Ardmore Studios, located in Bray, County Wicklow, is Ireland's only four wall studio. Opened in 1958 under the management of Emmet Dalton by then Minister for Industry and Commerce Seán Lemass, the studio has evolved through many management changes, finally consolidating in the 1990s. It has been the base for many successful Irish and international productions, from The Spy Who Came in from the Cold to Braveheart, My Left Foot and Veronica Guerin.
After the lapse of its initial business plan in the early 1970s, the studio became the government-backed National Film Studios of Ireland, under the management of Sheamus Smith. During Smith's tenure, notable movies based there included Michael Crichton's The First Great Train Robbery, starring Sean Connery. When government funding was withdrawn in the early 1980s, a consortium led by Tara Productions (Ireland) Limited, among whose partners were producer Morgan O'Sullivan and writer Michael Feeney Callan, and MTM Hollywood acquired the studios in November 1986. O'Sullivan then spearheaded a campaign to attract major international films to Ireland – a strategy Dalton and his partner, the entrepreneur Louis Elliman, had pioneered in the 1950s – and succeeded in securing important co-production investment which revived the studios during the 1990s.
O'Sullivan's successor as managing director of the renamed Ardmore Studios was the accountant Kevin Moriarity. In 1990, the MTM shareholding was sold to Ardmore International Ltd., a company owned equally by Paul McGuinness and Ossie Kilkenny. Ardmore Studios had several successful years from 2006 to 2010 during the filming of The Tudors and Camelot. However, from 2011 to 2013 the studios suffered losses and in 2013 Siún Ní Raghallaigh was appointed CEO. She implemented immediate cost cuts and restructured the company to enable it to compete more effectively with a lower cost base. The studios are now operating successfully. Since mid 2013 the studios have been operating a full capacity.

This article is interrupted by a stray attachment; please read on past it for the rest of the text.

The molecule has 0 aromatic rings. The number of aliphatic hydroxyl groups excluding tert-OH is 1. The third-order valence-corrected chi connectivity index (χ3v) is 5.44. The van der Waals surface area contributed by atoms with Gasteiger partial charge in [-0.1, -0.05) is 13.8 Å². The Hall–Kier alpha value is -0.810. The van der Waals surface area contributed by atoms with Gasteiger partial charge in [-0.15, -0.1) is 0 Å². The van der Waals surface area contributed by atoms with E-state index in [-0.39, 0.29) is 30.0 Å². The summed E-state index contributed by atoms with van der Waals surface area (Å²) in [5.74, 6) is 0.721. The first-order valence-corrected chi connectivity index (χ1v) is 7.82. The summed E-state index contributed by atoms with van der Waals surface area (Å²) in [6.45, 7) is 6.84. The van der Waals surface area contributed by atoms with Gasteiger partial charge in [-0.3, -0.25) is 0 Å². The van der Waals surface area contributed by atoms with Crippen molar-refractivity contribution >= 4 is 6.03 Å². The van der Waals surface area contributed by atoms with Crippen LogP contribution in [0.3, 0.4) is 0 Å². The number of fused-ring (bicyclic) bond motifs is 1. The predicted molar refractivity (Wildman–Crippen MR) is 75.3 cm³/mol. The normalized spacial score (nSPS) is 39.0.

- 1 History
- 2 Facilities based at Ardmore
- 3 Films made, or based, at Ardmore Studios
- 4 Music albums recorded at Ardmore
- 5 See also
- 6 References
- 7 External links
Irish Film before Ardmore Studios
Ambitious Irish-based filmmaking began when producer-director Sidney Olcott made his first visit to Ireland in 1910. Prior to this time most Irish fimmaking consisted of newsreels. Olcott's first movie based in Ireland was The Lad from Old Ireland, produced by Kalem. His follow-up was Rory O'Moore, based on the events of the Irish Rebellion of 1798, which earned the disapproval of both the British Home Office and the Irish Catholic Church. Olcott continued Irish filmmaking, with most of his films shot in County Kerry, specifically in the towns of Beaufort, Dunloe and Killarney. To facilitate year-round filming, Olcott planned the building of a serviced studio based in Beaufort. The outbreak of World War I derailed this plan. Irish filmmaking continued, with native-born directors initiating their own work, but through the 1920s and 1930s and 1940s, no purpose-built studio facilitated year-round filmmaking in Ireland.
Early years of Ardmore Studios
Finally, in the middle 1950s, a business consortium part-funded from the United States, started building a Hollywood-style studio south of Dublin city. Ardmore Studios first opened its doors in May 1958. Situated on a ten acre site 12 miles south of Dublin, the studio offered the first opportunity for Irish filmmakers to shoot indoors all year round.
The first production to emerge from Ardmore Studios was an adaptation of Walter Macken's play, Home Is The Hero, starring Macken and directed by Emmy-award winning Fielder Cooke. Renowned British director George Pollock shot the next two productions at the studio, Sally's Irish Rogue and The Big Birthday, both based on popular Abbey theatre comedies.
In the late 1950s, managing director Emmet Dalton and entrepreneur Louis Elliman travelled to the US to promote the studios and to acquire foreign investment. The studios accordingly landed its first major foreign booking with 1959's Shake Hands with the Devil, starring Oscar winner James Cagney and Dana Wynter. A year later progress was consolidated when Robert Mitchum appeared in Tay Garnett's "A Terrible Beauty". In 1961, Ardmore Studios hosted the controversial "The Mark", directed by Guy Green, which was nominated for the Palme d'Or at the Cannes Film Festival and earned its star, Stuart Whitman, an Oscar nomination. Other films produced at this time include Don Chaffey's The Webster Boys and "Johnny Nobody" with Cyril Cusack. Hammer Films also utilised the studios as a base for their production, The Viking Queen.